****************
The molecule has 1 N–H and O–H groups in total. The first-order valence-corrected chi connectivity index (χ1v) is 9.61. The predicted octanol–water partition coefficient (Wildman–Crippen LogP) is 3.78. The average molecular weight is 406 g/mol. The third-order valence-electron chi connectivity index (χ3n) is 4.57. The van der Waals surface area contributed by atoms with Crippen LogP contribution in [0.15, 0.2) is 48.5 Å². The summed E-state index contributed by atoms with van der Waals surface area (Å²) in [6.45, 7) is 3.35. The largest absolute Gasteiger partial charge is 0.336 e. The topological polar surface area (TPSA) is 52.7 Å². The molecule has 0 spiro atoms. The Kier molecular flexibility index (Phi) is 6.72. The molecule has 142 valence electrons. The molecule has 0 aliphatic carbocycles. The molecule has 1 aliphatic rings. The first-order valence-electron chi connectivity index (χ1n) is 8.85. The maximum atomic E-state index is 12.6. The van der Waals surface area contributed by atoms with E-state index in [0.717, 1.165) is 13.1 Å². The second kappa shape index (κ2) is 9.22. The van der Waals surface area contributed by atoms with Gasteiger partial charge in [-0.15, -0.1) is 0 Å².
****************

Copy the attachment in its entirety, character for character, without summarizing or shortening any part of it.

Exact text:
The molecule has 1 N–H and O–H groups in total. The first-order valence-corrected chi connectivity index (χ1v) is 9.61. The predicted octanol–water partition coefficient (Wildman–Crippen LogP) is 3.78. The average molecular weight is 406 g/mol. The third-order valence-electron chi connectivity index (χ3n) is 4.57. The van der Waals surface area contributed by atoms with Crippen LogP contribution in [0.15, 0.2) is 48.5 Å². The summed E-state index contributed by atoms with van der Waals surface area (Å²) in [6.45, 7) is 3.35. The largest absolute Gasteiger partial charge is 0.336 e. The topological polar surface area (TPSA) is 52.7 Å². The molecule has 0 spiro atoms. The Kier molecular flexibility index (Phi) is 6.72. The molecule has 142 valence electrons. The molecule has 0 aliphatic carbocycles. The molecule has 1 aliphatic rings. The first-order valence-electron chi connectivity index (χ1n) is 8.85. The maximum atomic E-state index is 12.6. The van der Waals surface area contributed by atoms with E-state index in [0.717, 1.165) is 13.1 Å². The second kappa shape index (κ2) is 9.22. The van der Waals surface area contributed by atoms with Gasteiger partial charge in [-0.15, -0.1) is 0 Å².